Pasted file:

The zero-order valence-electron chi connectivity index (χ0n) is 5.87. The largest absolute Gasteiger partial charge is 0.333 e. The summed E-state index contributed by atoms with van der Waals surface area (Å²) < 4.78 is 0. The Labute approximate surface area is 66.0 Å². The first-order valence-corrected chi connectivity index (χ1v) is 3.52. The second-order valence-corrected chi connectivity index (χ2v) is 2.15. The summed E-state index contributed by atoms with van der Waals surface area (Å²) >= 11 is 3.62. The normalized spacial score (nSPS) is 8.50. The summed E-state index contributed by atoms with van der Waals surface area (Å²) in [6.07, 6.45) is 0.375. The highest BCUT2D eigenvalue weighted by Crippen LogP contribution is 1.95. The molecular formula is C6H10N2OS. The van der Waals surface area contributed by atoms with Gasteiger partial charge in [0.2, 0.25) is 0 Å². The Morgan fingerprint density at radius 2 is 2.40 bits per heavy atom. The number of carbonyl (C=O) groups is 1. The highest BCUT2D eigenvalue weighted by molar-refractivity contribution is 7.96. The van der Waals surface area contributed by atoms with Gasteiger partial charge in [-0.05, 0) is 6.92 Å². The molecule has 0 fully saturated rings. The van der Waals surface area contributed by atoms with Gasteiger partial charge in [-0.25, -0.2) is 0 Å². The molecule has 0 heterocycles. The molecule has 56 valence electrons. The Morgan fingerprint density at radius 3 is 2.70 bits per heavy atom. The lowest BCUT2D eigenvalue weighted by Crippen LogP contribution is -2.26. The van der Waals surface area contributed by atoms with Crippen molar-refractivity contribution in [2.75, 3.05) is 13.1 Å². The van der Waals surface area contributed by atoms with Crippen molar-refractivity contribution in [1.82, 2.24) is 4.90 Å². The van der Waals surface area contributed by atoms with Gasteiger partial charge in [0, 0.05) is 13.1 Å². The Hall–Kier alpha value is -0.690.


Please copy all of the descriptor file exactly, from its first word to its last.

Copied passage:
The zero-order valence-electron chi connectivity index (χ0n) is 5.87. The largest absolute Gasteiger partial charge is 0.333 e. The summed E-state index contributed by atoms with van der Waals surface area (Å²) < 4.78 is 0. The Labute approximate surface area is 66.0 Å². The first-order valence-corrected chi connectivity index (χ1v) is 3.52. The second-order valence-corrected chi connectivity index (χ2v) is 2.15. The summed E-state index contributed by atoms with van der Waals surface area (Å²) >= 11 is 3.62. The normalized spacial score (nSPS) is 8.50. The summed E-state index contributed by atoms with van der Waals surface area (Å²) in [6.07, 6.45) is 0.375. The highest BCUT2D eigenvalue weighted by Crippen LogP contribution is 1.95. The molecular formula is C6H10N2OS. The van der Waals surface area contributed by atoms with Gasteiger partial charge in [0.2, 0.25) is 0 Å². The Morgan fingerprint density at radius 2 is 2.40 bits per heavy atom. The number of carbonyl (C=O) groups is 1. The highest BCUT2D eigenvalue weighted by molar-refractivity contribution is 7.96. The van der Waals surface area contributed by atoms with Gasteiger partial charge in [-0.05, 0) is 6.92 Å². The molecule has 0 fully saturated rings. The van der Waals surface area contributed by atoms with Gasteiger partial charge in [-0.25, -0.2) is 0 Å². The molecule has 0 heterocycles. The molecule has 56 valence electrons. The Morgan fingerprint density at radius 3 is 2.70 bits per heavy atom. The lowest BCUT2D eigenvalue weighted by Crippen LogP contribution is -2.26. The van der Waals surface area contributed by atoms with Crippen molar-refractivity contribution in [2.75, 3.05) is 13.1 Å². The van der Waals surface area contributed by atoms with Crippen molar-refractivity contribution in [1.82, 2.24) is 4.90 Å². The van der Waals surface area contributed by atoms with Gasteiger partial charge in [0, 0.05) is 13.1 Å². The Hall–Kier alpha value is -0.690.